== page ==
An agency sign at its main office in Columbia (Photo by Camdyn Bruce/Carolina News and Reporter)

Ever wonder what’s in everyone’s trash?

State environmental officials do.

And they’re going to use part of a new federal grant to get to the bottom of the trash heap.

The money will be used to improve data collected on what’s being thrown away and what’s being recycled statewide, according to the South Carolina Department of Health and Environment Control.

Officials then will see if residents are creating any excessive waste problems and use that data to update the state’s solid waste management plan.

The hope is the state can reduce waste and recycle more.

The U.S. Environmental Protection Agency announced Sept. 13 that it was giving DHEC $592,253.

DHEC’s No. 1 priority is using the funds to do a municipal solid waste characterization study, said Richard Chesley, DHEC’s section manager for the Office of Solid Waste Reduction & Recycling.

That will provide an updated picture of what types of waste are ending up in landfills and in what quantity, Chesley said.

Better data on solid waste also, hopefully, will help DHEC improve the efficiency of the recycling industry in the state, which generates $13.5 billion annually, Chesley said.

“We gain a greater understanding of what’s being disposed of,” Chesley said. “In turn, we can focus on infrastructure and any policy gaps that are existing in South Carolina that are preventing such material from being recycled.” 

DHEC will hire a consulting group to conduct the study by evaluating two different Class 3, municipal, or household trash, landfills in the state and performing a comprehensive analysis of what is in the landfills and in what quantities.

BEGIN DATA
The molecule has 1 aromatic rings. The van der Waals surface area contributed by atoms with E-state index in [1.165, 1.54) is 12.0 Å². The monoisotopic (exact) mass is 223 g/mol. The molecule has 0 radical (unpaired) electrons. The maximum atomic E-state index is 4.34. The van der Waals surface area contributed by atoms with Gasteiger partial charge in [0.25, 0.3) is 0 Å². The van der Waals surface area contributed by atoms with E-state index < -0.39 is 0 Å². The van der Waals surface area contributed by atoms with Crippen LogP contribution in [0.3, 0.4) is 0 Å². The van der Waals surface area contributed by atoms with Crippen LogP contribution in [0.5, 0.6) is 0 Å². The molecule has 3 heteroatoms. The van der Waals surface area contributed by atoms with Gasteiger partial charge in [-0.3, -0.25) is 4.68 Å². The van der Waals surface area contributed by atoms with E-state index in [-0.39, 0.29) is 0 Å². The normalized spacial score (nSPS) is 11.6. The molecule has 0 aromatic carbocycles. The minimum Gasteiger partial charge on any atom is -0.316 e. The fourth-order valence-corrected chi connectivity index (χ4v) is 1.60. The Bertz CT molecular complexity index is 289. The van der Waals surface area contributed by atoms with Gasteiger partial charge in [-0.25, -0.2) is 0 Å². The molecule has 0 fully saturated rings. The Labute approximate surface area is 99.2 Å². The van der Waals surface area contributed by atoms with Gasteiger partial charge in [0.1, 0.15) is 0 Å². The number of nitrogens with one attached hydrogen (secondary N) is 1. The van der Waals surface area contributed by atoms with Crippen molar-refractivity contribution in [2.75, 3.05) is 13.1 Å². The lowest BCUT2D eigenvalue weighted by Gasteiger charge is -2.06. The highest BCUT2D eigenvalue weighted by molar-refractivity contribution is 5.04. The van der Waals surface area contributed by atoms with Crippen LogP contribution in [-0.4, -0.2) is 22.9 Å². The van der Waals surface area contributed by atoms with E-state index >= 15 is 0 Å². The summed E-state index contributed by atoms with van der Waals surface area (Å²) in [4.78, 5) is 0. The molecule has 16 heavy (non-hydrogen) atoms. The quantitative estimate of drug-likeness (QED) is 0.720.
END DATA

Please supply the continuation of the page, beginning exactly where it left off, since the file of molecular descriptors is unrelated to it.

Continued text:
The analysis will be conducted twice at each landfill during different seasons, according to a statement provided by DHEC Senior Public Information Officer Laura Renwick.

Officials then will take the data from the municipal waste characterization study to update the state’s solid waste management plan, which hasn’t been amended since 2006. 

DHEC does release annual solid waste and recycling reports. But they don’t provide nearly as much information as the municipal solid waste study will, Chelsey said. 

Garbage isn’t DHEC’s only interest.

The grant funds also will be used to update DHEC’s Don’t Waste Food and its Take Charge, Be Battery Smart campaigns. 

Better data from the landfill study will help the campaign understand how much food is actually being wasted so the agency can better educate the public and combat the problem, Don’t Waste Food campaign spokesperson Adah Gorton said.

“It’s really hard to track any progress when you don’t have accurate data,” Gorton said. “We’re super excited to get that, and that will include a solid number on how much food we’re throwing away.” 

Gorton also said some of the funds would help expand the Don’t Waste Food campaign ambassador training program, which involves giving people the knowledge to educate their communities on how they can reduce food waste.

“We’re gonna start with just focusing on a residential level,” Gorton said. “Training them on what they can do and how to teach other people.” 

The money might also create a new statewide recycle right app according to Renwick’s statement. The app will provide a comprehensive overview of recycling programs in the state.

“The app will list all of the state’s recycling programs and will include what can be recycled, where, and contact information. It also will include highlights on specific events (e.g., single-day collections, America Recycles Day) and essential information on other issues,” Renwick wrote via email.  “In short, it will be a one-stop shop for residents.”

Chesley said DHEC would also try to use the funds to improve recycling for construction and building materials in the state.

“There’s a lot of construction demolition debris that’s left over after building condos, apartments, homes, whatever, that can be recovered or reused somewhere else,” Chesley said. “We’re not doing much about that right now. We certainly want to address it.”

He also said he looks forward to what DHEC will be able to do with the data from the municipal solid waste characterization study. 

“There’s huge benefits, huge benefits, and that’s why I’m so excited,” Chesley said. 

A recycling bin on Columbia’s Main Street. The recycling industry generates more than $13 billion dollars annually in South Carolina. (By Camdyn Bruce/Carolina News and Reporter)